Only the most passionate cell phone geeks know that the Federal Communications Commission holds a treasure trove of information on upcoming handsets. Because the FCC has to certify every phone sold in the United States, not to mention test its SAR rating, the agency's online database offers a lot of sneak peeks to those who dig. To save you the trouble, Crave has combed through the database. Here is a selection of filings from the past week on new and upcoming cell phones. Click through to read the full report.
CrunchGear has a spread on what appears to be the new 3G iPhone. Matt Hickey wrote in CrunchGear:
It's thinner than the current model, for sure, with a more MacBook Air-like bezeling. It's got stereo speakers on the back and what appears to be the same screen as the current generation. But the real news here isn't the Exchange support, but the front facing camera for iChat AV.
The Samsung Instinct, Sprint's answer to the iPhone, finally has arrived. It's been two months since we first saw the slim touch-screen cell phone with a boatload of features, but now we've had the opportunity to kick its tires and run it through its paces. What we found is an innovative, powerful and easy-to-use device that matches the original iPhone in many ways. The Instinct's appealing design and plentiful features, particularly in the messaging and GPS areas, push it to the forefront of Sprint's lineup. Things got a little shaky on the performance side, but … Read more
So that old, ancient, worn-out, first-generation iPhone is headed out the door. Maybe you'll sell it on eBay. Maybe you'll give it to a friend. But before you send it on its way, you need to get all that personal data off it, such as your e-mail passwords, and those compromising photos of you, and of course, all your friends' e-mail addresses and phone numbers.
Watch the video to see this tip in action.
If you're not too paranoid, the following is all you have to do:
Plug in your iPhone. Launch iTunes. Click on the iPhone … Read more
Just how will Apple meet expectations? Using the patent application as a guide, Apple appears to be making room on the iPhone for flash memory, which means an end to Apple's standoff with Adobe that's kept iPhones from easily viewing a plethora of Internet videos.
Apple has said that Adobe's flash media player, which is on hundreds of other phones, doesn't perform up to Apple's standards for the iPhone.
So flash … Read more
It's the second MTV handset released on the European market, following one designed by Paris-based ModeLabs for France. Both are sliders, though the newest version at least tries a different design, as opposed to the rather lame logo on ModeLab's red 3G phone.
The Sony Ericsson version also features a GPS receiver, games, and an "enhanced music experience," according to MobileWhack, as well as … Read more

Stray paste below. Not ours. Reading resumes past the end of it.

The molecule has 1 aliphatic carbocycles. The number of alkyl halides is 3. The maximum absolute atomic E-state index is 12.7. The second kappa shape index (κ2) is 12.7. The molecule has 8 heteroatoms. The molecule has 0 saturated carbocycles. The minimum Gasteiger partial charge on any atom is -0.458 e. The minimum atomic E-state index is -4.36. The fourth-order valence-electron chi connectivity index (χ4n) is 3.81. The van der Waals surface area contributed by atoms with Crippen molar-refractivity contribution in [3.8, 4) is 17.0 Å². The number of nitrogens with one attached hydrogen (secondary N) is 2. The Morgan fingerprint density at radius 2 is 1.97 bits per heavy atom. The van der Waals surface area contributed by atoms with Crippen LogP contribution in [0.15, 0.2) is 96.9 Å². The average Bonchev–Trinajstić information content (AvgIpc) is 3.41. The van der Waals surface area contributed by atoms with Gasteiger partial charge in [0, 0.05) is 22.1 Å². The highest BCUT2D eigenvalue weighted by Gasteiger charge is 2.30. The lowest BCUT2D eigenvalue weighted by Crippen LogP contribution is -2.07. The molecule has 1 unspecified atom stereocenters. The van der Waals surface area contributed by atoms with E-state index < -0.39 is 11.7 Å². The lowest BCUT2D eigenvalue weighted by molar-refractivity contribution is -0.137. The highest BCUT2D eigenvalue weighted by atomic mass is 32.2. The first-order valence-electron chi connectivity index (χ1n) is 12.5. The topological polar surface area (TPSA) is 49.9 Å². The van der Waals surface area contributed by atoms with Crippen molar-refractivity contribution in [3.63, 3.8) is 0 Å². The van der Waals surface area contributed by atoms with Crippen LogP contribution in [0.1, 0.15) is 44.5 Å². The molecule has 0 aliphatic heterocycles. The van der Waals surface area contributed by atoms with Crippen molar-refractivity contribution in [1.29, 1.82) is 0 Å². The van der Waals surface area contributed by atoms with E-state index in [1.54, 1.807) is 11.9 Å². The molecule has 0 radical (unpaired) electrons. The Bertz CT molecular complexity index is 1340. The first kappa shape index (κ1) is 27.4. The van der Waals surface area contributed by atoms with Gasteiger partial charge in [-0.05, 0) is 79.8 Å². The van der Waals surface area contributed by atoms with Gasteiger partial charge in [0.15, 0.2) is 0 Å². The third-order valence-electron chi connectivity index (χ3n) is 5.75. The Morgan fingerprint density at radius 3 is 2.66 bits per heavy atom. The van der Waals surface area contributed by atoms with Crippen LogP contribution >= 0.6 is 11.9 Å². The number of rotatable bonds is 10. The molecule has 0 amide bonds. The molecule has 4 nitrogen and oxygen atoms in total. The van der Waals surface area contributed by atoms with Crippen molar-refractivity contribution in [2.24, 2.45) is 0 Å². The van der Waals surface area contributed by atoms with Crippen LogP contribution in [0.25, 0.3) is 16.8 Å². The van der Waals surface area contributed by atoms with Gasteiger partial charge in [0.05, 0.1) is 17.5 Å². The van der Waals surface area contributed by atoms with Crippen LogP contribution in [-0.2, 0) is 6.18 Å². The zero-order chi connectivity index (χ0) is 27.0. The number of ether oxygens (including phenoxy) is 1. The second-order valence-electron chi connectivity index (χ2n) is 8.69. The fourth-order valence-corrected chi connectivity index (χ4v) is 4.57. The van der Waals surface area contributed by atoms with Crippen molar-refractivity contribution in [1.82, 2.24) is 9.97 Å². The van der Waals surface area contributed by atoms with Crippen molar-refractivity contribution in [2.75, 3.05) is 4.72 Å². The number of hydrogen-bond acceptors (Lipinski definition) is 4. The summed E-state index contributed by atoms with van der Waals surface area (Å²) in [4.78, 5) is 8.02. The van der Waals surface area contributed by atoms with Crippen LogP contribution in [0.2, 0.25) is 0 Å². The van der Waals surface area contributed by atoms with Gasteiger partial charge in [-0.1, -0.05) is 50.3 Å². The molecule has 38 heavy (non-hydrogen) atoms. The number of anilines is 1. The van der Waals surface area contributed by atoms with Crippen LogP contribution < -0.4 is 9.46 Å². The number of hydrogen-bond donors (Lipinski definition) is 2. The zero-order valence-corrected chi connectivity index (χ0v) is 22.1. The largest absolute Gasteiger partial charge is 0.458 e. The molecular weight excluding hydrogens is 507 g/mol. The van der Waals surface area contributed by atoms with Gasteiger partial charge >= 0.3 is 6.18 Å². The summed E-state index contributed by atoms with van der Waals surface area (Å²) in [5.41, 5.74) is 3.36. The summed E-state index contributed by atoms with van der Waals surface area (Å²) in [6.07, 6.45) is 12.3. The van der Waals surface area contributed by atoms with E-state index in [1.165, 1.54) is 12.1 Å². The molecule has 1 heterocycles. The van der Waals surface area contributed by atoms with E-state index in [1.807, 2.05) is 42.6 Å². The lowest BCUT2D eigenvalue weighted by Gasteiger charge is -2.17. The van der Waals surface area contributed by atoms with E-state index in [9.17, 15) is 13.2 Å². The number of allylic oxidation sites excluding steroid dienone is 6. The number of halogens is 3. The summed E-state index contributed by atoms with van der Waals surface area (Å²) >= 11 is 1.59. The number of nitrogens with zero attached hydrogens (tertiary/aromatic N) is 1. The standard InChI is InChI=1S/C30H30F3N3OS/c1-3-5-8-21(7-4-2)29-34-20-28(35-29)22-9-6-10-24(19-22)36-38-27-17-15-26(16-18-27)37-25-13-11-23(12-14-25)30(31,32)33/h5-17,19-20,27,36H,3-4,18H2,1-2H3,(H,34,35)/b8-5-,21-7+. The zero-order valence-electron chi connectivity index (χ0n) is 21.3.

Bits and pieces of information about the first Christian Dior phone have been circulating for months, but apparently it has finally made an official showing in Europe. Created by ModeLabs, the Parisian phone designer to the stars, the "My Dior" clamshell comes in two versions, both come with a 2.6-inch touch screen and a 2-megapixel camera. The difference between the two? The higher-end model is draped in crocodile skin and festooned with 640 Swarovski crystals--totaling 3,251 carats--and goes for $26,000, Newlaunches reports. The lesser sibling is a mere $5,000, for more frugal shoppers.
If you want blow-by-blow coverage of Apple CEO Steve Jobs' keynote address on Monday, make sure to pay us a visit before 10 a.m. PDT for our live report.
I'll be inside Moscone West on Monday morning, where we expect Apple to unveil a new iPhone and talk more about the next version of Mac OS X at its annual Worldwide Developers Conference. We'll be posting live updates every few minutes from the conference hall, and will have photos of the new iPhone and anything else that gets introduced Monday morning as soon as humanly (or networkly) … Read more
Has Brian Caulfield of Forbes totally lost it? In a piece entitled, "Why Apple could kill the Nintendo DS", Caulfield contends that Apple's new App store for the iPhone and iPod touch could be the first step in replacing Nintendo in the handheld gaming space.
"Monday...Nintendo will likely face a new and far more dangerous foe: Apple," Caulfield wrote. "Steve Jobs' computer and gizmo maker will likely launch a long-promised feature, dubbed the App Store, which will let outside developers pour software into the iPhone and iPod Touch. And while it's unlikely that, say, a mobile version of Oracle's wonky database will make anyone stand up and cheer, we already know putting games on the iPhone is a pretty powerful combination."
We do? Ostensibly Caulfield is alluding to games that we saw at the iPhone SDK event earlier this year where Sega unveiled Super Monkey Ball for the iPhone and EA showed off Spore, but I don't know where else he sees this "powerful combination."
And if he knew anything about the handheld gaming market, he would probably know that Nintendo's past is littered with the remains of companies that have tried to supplant it as the leader in the market and failed -- miserably.
But to suggest that Apple could conceivably command the market and wrest control from the one company that has controlled it for over 20 years, is both foolhardy and downright ludicrous.
Here's why:… Read more
Update 11:10 a.m. PDT: Thanks to News.com readers for pointing out the origins of two of the three icons I pointed out in this blog. Turns out this little game is only fun for those of us who don't use Leopard and aren't developers. I will now return to speculating about the upcoming features based on other, more telling factors, such as local temperature and humidity readings.